Born in the Congo – but living in Montreal – the jovial Pierre Kwenders is an up-and-coming contributor to Afrofuturism, an emerging genre that blends African roots music with electro artistry. When characterizing the complex sound, even Kwenders struggles with forming the appropriate vernacular. “To be honest, I don’t really know how to describe my own music,” he laughs. “There’s no point in trying to describe something that is meant to be felt.”
Finding his musical origin and inspirations in Congolese Rumba, songs like “Mardi Gras”, from his album Le Dernier Empereur Bantou (2014), highlight the genesis of his sound. However, the obvious electro-futurist element can hardly be ignored. Heavily saturated with Congolese rhythms and electronic influences, he explains: “It’s very weird, what I do. I like to consider it as a Sci-fi type of genre. It’s fiction. And the thing with fiction is that it’s a mix of many worlds – many visions of the future and the past – and you end up in a world where you don’t understand anything.”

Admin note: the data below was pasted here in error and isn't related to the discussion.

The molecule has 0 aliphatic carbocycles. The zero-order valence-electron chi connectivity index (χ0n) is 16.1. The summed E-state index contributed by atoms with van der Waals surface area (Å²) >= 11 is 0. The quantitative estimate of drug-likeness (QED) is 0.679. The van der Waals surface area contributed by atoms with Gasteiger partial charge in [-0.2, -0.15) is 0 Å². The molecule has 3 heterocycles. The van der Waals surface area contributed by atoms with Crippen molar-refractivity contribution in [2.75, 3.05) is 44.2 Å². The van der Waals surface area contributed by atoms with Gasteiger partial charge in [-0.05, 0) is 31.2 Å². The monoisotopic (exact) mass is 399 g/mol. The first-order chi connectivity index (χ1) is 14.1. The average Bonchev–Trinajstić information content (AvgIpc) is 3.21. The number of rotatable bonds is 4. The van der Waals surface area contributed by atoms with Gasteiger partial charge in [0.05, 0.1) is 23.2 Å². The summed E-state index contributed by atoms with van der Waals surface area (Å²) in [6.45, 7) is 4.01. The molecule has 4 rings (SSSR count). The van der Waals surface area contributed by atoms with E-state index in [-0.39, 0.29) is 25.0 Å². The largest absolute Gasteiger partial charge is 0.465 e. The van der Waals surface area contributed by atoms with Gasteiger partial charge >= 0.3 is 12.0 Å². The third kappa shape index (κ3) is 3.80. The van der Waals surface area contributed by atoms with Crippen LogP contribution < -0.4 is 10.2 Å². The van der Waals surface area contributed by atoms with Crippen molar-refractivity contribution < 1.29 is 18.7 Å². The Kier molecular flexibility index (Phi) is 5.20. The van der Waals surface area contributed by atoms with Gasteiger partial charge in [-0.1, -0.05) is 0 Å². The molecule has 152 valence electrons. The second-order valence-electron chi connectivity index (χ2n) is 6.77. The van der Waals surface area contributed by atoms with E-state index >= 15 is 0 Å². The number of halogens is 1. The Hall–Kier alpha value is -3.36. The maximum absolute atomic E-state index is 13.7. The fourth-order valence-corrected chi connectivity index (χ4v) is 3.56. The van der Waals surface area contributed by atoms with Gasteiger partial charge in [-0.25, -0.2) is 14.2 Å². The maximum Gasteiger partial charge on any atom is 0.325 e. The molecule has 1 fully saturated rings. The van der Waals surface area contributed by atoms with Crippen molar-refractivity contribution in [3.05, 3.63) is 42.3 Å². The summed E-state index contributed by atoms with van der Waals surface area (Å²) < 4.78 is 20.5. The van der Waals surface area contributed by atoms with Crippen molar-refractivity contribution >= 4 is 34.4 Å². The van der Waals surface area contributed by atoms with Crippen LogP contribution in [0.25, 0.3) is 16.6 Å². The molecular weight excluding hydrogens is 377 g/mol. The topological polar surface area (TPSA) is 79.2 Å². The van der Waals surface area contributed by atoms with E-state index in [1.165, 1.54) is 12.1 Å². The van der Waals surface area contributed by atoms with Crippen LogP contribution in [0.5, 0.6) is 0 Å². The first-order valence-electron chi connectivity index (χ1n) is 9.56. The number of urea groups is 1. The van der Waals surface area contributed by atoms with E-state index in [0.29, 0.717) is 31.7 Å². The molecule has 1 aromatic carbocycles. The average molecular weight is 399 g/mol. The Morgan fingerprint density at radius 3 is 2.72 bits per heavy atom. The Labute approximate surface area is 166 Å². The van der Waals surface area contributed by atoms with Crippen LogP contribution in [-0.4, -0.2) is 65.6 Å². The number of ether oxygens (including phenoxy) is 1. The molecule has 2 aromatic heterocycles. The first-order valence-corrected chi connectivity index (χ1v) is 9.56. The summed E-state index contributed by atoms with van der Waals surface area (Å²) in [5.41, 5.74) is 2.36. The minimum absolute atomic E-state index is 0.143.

This enterprising genre has a wide fan base, but his shows lack a prominent African audience. Kwenders chalks this up to a fear of unfamiliarity. “You can’t ask a Country Boy to get out of the country… If a cowboy has always loved listening to country music, sometimes it can be hard for him to get out there and listen to pop or electro – he has to change his mindset.”
However, Kwenders’ goal isn’t to reach his fellow Africans, nor is it to teach cultural lessons to those unversed in African cultures. “I’m doing this to make myself feel good, and if while I’m making myself feel good I can make other people feel good, then mission accomplished.” Nevertheless, the idea of prodding those who are unfamiliar with the Afrocentric beats and foreign lyrics to dig a little deeper into African history is, of course, an associated benefit.
So, who’s paving the way for this genre? Kwenders recommends listening to Shabazz Palaces, Spoek Mathambo, or Petite Noir.